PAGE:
Robovie is a 1.2-meter-tall half-humanoid robot built by ATR in Japan (not to be confused with the Robovie-X humanoid hobby robot, which is unrelated as far as I can tell). It’s just enrolled as a fifth-grade “student” at Higashihikari elementary school in Kyoto for the next 14 months.
While earlier Robovie models have been remote-controlled, it appears that in this experiment, it will be functioning autonomously. Robovie features speech recognition and natural language processing software, giving it conversational skills comparable to a 5-year-old. On its first day of class, when asked by a teacher what a wound-up copper wire is, Robovie responded, “A copper coil. It’s part of the motors that move my body.”
Robovie also has sophisticated vision, and has already been programmed with the faces and voice patterns of 119 students and teachers in its new school, as well as most of the facts from a fifth-grade science textbook. This is the first experiment to place a robot in a school for more than a year.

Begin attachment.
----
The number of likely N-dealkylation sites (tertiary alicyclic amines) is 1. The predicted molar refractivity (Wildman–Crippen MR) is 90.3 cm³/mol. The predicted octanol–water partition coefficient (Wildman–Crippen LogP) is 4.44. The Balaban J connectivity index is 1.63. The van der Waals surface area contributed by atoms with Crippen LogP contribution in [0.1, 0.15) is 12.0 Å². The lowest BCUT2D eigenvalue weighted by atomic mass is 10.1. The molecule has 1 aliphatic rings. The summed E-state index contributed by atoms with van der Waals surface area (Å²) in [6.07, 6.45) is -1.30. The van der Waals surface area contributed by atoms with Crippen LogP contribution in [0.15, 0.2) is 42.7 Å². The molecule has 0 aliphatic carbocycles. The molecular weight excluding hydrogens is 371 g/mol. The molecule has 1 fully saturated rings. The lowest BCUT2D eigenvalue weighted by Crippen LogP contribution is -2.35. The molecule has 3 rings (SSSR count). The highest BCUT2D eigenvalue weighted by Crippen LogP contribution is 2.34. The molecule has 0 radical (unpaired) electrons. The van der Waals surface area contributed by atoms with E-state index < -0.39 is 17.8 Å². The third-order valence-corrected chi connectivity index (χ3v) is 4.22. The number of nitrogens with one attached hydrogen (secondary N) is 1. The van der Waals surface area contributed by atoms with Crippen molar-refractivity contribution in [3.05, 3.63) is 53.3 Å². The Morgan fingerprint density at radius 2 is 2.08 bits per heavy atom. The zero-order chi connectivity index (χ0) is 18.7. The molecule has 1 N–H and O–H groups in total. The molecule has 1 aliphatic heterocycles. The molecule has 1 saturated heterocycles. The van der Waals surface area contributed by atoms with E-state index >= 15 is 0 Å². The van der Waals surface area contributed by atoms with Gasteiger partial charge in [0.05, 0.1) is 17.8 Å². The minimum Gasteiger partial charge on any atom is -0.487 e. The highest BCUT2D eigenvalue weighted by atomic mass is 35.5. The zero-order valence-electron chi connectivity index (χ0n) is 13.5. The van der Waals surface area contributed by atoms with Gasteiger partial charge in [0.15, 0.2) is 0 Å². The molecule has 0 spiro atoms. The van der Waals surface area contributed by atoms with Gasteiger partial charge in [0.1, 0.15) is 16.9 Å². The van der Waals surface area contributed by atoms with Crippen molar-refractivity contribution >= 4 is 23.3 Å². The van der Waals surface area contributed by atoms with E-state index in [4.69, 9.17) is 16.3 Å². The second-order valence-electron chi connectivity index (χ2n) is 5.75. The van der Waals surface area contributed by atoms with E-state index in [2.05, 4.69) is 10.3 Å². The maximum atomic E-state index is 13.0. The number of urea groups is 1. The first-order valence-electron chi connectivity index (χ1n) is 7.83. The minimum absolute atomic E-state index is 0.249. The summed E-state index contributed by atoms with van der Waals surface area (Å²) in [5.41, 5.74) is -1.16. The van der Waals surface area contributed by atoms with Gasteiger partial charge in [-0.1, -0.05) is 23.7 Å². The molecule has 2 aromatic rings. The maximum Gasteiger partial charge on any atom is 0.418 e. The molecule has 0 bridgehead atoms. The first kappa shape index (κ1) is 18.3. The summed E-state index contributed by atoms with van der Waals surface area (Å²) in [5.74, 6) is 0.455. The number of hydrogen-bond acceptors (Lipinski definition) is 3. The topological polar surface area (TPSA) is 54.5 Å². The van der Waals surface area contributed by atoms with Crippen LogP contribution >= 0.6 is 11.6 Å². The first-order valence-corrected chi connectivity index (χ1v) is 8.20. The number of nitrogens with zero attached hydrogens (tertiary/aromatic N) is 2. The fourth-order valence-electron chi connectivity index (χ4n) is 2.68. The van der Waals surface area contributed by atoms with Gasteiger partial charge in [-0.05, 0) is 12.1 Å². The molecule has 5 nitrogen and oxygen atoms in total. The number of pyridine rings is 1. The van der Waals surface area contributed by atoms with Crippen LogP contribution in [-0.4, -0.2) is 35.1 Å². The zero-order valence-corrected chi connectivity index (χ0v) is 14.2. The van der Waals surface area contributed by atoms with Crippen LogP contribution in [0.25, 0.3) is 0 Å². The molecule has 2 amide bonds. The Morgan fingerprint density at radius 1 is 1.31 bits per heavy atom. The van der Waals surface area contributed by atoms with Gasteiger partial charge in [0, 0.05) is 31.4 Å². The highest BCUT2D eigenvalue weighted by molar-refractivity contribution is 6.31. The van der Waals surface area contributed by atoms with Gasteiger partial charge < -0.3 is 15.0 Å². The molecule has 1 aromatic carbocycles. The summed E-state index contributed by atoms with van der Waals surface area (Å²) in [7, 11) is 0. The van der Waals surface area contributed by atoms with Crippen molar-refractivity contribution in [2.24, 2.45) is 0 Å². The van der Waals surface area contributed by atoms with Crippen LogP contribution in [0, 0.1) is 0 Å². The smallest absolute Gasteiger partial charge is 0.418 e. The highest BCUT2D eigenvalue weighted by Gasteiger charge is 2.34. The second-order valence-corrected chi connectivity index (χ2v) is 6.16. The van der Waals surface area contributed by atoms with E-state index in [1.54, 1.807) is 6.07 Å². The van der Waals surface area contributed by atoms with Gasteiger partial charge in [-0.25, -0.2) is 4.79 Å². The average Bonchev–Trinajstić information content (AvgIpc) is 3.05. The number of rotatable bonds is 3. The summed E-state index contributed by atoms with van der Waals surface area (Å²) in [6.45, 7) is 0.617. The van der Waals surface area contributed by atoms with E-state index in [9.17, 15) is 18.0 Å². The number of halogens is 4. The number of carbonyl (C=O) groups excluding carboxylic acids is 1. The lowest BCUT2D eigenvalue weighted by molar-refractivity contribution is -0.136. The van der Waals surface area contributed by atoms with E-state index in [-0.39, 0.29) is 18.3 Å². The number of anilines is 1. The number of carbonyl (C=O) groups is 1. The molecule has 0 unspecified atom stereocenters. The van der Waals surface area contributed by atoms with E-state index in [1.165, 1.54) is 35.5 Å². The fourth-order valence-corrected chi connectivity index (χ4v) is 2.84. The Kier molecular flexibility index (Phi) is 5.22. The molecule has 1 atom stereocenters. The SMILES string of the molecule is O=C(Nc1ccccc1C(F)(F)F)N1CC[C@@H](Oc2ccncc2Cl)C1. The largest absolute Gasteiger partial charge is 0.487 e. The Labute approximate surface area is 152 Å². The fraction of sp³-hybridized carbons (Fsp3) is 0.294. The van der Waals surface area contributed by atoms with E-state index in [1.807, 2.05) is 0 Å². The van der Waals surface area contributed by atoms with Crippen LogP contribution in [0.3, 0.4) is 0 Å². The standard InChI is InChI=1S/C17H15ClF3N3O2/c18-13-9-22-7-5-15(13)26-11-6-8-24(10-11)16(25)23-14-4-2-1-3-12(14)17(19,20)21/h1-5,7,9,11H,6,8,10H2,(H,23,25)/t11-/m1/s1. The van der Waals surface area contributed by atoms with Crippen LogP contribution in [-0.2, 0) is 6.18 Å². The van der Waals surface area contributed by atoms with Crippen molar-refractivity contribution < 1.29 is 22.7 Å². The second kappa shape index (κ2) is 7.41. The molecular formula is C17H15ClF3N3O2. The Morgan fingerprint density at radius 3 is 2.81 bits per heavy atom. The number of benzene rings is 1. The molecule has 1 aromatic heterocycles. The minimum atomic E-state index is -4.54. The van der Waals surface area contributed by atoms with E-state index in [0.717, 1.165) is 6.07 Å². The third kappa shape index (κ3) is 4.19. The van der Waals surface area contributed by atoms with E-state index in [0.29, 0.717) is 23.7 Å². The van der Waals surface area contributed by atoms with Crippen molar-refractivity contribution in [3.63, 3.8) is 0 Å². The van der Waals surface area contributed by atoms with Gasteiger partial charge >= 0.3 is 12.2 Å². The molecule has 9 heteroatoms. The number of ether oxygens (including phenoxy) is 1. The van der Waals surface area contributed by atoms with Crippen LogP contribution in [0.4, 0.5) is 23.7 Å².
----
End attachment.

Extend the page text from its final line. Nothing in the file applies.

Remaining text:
As robots become more capable, they will need to move out of the carefully controlled environments of labs and fighting rings, and into the chaotic, unstructured environments of the real world, surrounded by such challenging obstacles as pets and children. Experiments like this one will help us understand better what robot designs and algorithms really work, and which ones need improvement. Robots today are just barely advanced enough to function in an environment like this, so look for more experiments of this type, as well as rapid advancement of robot sophistication, in the near future.
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